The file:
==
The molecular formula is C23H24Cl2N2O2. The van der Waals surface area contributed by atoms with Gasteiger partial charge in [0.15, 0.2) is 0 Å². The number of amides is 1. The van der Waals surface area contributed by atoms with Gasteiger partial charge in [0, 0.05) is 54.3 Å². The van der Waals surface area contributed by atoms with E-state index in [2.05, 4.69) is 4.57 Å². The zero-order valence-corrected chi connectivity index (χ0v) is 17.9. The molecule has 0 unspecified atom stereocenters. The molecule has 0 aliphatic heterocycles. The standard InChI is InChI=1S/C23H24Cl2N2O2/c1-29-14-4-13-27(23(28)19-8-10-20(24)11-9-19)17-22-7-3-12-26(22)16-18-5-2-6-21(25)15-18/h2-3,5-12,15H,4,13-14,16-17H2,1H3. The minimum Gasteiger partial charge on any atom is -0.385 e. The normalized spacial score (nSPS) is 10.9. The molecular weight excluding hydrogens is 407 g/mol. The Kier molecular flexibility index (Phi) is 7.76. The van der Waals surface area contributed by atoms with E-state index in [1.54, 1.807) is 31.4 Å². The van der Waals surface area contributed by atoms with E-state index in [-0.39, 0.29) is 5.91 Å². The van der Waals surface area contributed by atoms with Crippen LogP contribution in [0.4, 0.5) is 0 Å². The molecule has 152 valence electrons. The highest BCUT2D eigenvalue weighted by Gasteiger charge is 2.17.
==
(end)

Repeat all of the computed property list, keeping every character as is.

The molecular formula is C23H24Cl2N2O2. The van der Waals surface area contributed by atoms with Gasteiger partial charge in [0.15, 0.2) is 0 Å². The number of amides is 1. The van der Waals surface area contributed by atoms with Gasteiger partial charge in [0, 0.05) is 54.3 Å². The van der Waals surface area contributed by atoms with E-state index in [2.05, 4.69) is 4.57 Å². The zero-order valence-corrected chi connectivity index (χ0v) is 17.9. The molecule has 0 unspecified atom stereocenters. The molecule has 0 aliphatic heterocycles. The standard InChI is InChI=1S/C23H24Cl2N2O2/c1-29-14-4-13-27(23(28)19-8-10-20(24)11-9-19)17-22-7-3-12-26(22)16-18-5-2-6-21(25)15-18/h2-3,5-12,15H,4,13-14,16-17H2,1H3. The minimum Gasteiger partial charge on any atom is -0.385 e. The normalized spacial score (nSPS) is 10.9. The molecular weight excluding hydrogens is 407 g/mol. The Kier molecular flexibility index (Phi) is 7.76. The van der Waals surface area contributed by atoms with E-state index in [1.54, 1.807) is 31.4 Å². The van der Waals surface area contributed by atoms with E-state index in [-0.39, 0.29) is 5.91 Å². The van der Waals surface area contributed by atoms with Crippen LogP contribution in [0.4, 0.5) is 0 Å². The molecule has 152 valence electrons. The highest BCUT2D eigenvalue weighted by Gasteiger charge is 2.17.